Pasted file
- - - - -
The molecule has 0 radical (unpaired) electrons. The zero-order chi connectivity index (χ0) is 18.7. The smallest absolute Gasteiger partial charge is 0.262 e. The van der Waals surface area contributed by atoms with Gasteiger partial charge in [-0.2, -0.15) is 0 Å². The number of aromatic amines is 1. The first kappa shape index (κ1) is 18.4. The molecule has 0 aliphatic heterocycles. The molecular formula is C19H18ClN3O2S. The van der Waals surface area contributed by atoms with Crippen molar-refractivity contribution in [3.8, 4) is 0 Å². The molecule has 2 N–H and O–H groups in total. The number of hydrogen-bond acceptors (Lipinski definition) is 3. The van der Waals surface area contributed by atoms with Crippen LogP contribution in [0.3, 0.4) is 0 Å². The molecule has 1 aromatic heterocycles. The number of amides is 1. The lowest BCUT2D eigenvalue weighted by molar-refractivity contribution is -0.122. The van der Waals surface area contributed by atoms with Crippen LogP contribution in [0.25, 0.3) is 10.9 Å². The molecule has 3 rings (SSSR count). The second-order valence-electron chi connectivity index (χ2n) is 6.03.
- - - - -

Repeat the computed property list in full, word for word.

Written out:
The molecule has 0 radical (unpaired) electrons. The zero-order chi connectivity index (χ0) is 18.7. The smallest absolute Gasteiger partial charge is 0.262 e. The van der Waals surface area contributed by atoms with Gasteiger partial charge in [-0.2, -0.15) is 0 Å². The number of aromatic amines is 1. The first kappa shape index (κ1) is 18.4. The molecule has 0 aliphatic heterocycles. The molecular formula is C19H18ClN3O2S. The van der Waals surface area contributed by atoms with Crippen molar-refractivity contribution in [3.8, 4) is 0 Å². The molecule has 2 N–H and O–H groups in total. The number of hydrogen-bond acceptors (Lipinski definition) is 3. The van der Waals surface area contributed by atoms with Crippen LogP contribution in [0.3, 0.4) is 0 Å². The molecule has 1 aromatic heterocycles. The number of amides is 1. The lowest BCUT2D eigenvalue weighted by molar-refractivity contribution is -0.122. The van der Waals surface area contributed by atoms with Crippen LogP contribution in [0.25, 0.3) is 10.9 Å². The molecule has 3 rings (SSSR count). The second-order valence-electron chi connectivity index (χ2n) is 6.03.